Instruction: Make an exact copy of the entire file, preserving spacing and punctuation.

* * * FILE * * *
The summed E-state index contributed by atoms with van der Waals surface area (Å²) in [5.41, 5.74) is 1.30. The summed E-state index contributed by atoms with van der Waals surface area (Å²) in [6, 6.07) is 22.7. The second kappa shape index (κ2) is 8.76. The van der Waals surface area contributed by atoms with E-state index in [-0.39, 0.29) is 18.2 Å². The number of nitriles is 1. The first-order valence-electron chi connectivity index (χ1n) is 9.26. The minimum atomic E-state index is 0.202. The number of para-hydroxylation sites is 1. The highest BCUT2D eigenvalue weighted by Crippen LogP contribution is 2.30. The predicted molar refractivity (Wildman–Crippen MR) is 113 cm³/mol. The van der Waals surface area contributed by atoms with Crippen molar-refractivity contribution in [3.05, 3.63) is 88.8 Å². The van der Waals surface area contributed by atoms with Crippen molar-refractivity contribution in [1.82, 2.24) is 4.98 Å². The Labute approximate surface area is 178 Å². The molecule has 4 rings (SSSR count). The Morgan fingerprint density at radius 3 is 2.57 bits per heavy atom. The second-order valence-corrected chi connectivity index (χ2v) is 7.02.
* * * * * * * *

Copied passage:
The summed E-state index contributed by atoms with van der Waals surface area (Å²) in [5.41, 5.74) is 1.30. The summed E-state index contributed by atoms with van der Waals surface area (Å²) in [6, 6.07) is 22.7. The second kappa shape index (κ2) is 8.76. The van der Waals surface area contributed by atoms with E-state index in [-0.39, 0.29) is 18.2 Å². The number of nitriles is 1. The first-order valence-electron chi connectivity index (χ1n) is 9.26. The minimum atomic E-state index is 0.202. The number of para-hydroxylation sites is 1. The highest BCUT2D eigenvalue weighted by Crippen LogP contribution is 2.30. The predicted molar refractivity (Wildman–Crippen MR) is 113 cm³/mol. The van der Waals surface area contributed by atoms with Crippen molar-refractivity contribution in [3.05, 3.63) is 88.8 Å². The van der Waals surface area contributed by atoms with Crippen molar-refractivity contribution in [1.82, 2.24) is 4.98 Å². The Labute approximate surface area is 178 Å². The molecule has 4 rings (SSSR count). The Morgan fingerprint density at radius 3 is 2.57 bits per heavy atom. The second-order valence-corrected chi connectivity index (χ2v) is 7.02.